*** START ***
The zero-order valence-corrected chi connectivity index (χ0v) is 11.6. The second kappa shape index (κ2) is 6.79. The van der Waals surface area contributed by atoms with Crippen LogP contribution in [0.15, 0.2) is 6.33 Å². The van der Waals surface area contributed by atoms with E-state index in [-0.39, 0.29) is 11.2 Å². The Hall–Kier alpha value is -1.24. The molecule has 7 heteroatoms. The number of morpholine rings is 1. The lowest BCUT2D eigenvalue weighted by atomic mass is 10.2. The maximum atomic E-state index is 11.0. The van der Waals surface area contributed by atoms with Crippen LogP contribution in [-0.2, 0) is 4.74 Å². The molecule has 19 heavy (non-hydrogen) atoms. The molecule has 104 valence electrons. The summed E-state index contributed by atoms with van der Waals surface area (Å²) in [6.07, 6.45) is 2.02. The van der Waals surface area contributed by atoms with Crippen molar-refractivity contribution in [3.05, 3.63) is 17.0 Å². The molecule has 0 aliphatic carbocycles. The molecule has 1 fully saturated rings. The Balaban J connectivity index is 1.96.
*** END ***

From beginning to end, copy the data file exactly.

The zero-order valence-corrected chi connectivity index (χ0v) is 11.6. The second kappa shape index (κ2) is 6.79. The van der Waals surface area contributed by atoms with Crippen LogP contribution in [0.15, 0.2) is 6.33 Å². The van der Waals surface area contributed by atoms with E-state index in [-0.39, 0.29) is 11.2 Å². The Hall–Kier alpha value is -1.24. The molecule has 7 heteroatoms. The number of morpholine rings is 1. The lowest BCUT2D eigenvalue weighted by atomic mass is 10.2. The maximum atomic E-state index is 11.0. The van der Waals surface area contributed by atoms with Crippen LogP contribution in [-0.2, 0) is 4.74 Å². The molecule has 19 heavy (non-hydrogen) atoms. The molecule has 104 valence electrons. The summed E-state index contributed by atoms with van der Waals surface area (Å²) in [6.07, 6.45) is 2.02. The van der Waals surface area contributed by atoms with Crippen molar-refractivity contribution in [3.05, 3.63) is 17.0 Å². The molecule has 0 aliphatic carbocycles. The molecule has 1 fully saturated rings. The Balaban J connectivity index is 1.96.